You know what? They were all close. Way too close to figure out. We have decided to send everyone back for a third round. Bring your best, just like we told you last time. It’s getting late, so it’s time to shoot for the stars, you don’t want to keep everyone up late do you?

Now, there are effectively a few things going on here. The number of participants is likely dropping round to round. A Buyer knew that there were 11 potential buyers at the outset, but how many are there now? Who knows the correct number? The Seller and the Listing Agent both know.

Bob, the Buyer could actually have the highest bid. He could have had the highest bid on the first, second and third rounds. Basically, 15% above the second highest round one, 18% round two and 25% round three. This means that all this time Bob was just bidding against himself.  But, no one told Bob! Who knew this? The Seller and the Listing Agent both knew this fact, but they thought: “why tell Bob?”

The Listing Agent met Bill at an Open House on Sunday and decided to “sign him up to a deal”. Bill had an Agent for several years, but one thing that he had come to learn was that the successful bidders for this Agent’s houses were ALWAYS buyers represented by this Agent.

The next step is the phone call: “Bill you need to get you Offer in here”. “Ok, what should the price be?” You know, I can’t tell you that?” Does it have to be over a million”. “I would not start at any lower than that.” Is, $1,010,000.00 enough?” My inclination would really be a little higher than that.” OK, I’ll go 1,025,000.00”.

And, in the new round four, Bill is the winner. He just outbid Bob by a little bit. The Listing Agent was out there “working the bid”, trying to keep technically onside. The Agent’s conversation with Bill ended when Bill suggested a number which was enough money to win.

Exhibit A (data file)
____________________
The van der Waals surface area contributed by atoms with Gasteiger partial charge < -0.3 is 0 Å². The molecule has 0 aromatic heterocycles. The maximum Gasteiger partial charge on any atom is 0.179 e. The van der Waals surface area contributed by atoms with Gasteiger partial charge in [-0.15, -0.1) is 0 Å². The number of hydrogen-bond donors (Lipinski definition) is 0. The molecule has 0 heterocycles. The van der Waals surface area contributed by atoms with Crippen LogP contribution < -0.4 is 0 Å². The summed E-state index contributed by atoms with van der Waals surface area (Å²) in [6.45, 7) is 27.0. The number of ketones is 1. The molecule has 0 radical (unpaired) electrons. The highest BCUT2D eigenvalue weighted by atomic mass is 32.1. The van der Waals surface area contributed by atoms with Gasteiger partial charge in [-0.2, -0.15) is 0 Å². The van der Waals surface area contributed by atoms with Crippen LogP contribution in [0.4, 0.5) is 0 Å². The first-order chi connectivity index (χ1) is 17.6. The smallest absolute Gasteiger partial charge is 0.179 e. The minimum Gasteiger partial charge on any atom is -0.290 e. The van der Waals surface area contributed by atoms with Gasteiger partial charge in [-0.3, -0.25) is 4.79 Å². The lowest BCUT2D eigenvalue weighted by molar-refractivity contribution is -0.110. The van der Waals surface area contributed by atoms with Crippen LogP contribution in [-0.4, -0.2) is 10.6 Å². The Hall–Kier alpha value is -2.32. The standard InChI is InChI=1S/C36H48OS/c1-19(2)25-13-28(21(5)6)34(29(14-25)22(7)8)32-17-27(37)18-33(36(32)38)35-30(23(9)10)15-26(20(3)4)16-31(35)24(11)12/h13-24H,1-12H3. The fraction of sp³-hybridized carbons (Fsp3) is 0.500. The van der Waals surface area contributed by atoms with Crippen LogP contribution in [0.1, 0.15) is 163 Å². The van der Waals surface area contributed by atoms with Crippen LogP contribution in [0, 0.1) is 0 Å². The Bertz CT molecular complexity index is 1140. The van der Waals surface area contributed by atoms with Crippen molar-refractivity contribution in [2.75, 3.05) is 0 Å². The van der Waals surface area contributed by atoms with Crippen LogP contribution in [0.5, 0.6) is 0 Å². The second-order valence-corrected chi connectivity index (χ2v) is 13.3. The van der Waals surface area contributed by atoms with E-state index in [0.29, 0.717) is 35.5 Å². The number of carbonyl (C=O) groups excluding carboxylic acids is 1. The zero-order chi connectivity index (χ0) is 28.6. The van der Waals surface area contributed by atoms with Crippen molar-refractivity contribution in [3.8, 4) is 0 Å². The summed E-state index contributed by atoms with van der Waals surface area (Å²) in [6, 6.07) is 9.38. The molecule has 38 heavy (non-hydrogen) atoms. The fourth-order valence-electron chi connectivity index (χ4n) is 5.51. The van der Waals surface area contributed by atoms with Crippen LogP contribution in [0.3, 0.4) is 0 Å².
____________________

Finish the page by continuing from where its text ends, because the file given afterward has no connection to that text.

If Bill was short of cash, the Listing Agent might have reduced the co-operating portion of the commission, just enough to assist Bill.

The Seller has to move into his new home on 29 March. No one set that as a closing date, other than Bill. How did Bill know that?

CBC Marketplace aired an expose of certain real estate agents breaking rules, and “working the system”. Sign up with them, you will win, go with someone else, you don’t have a chance.

This is simply the cheating bidding system. This is what we have in Ontario now. RECO suggested that Brokerages could not act on both sides of the same deal. OREA countered and said that the real problem was the buyers. They didn’t understand what they were doing. So, let’s get them to sign one more Form. They already sign a CCR. Let’s get them to sign it twice and the second time they sign it, there is one more statement which says: “I really, really understand what I’m signing this time”. The Ministry agreed, and said: “that’s the perfect solution”.

Obviously, this new and improved cheating bidding system will get rid of all the cheaters.

Why not consider a system which is fair from the outset?

Brian Madigan LL.B., Broker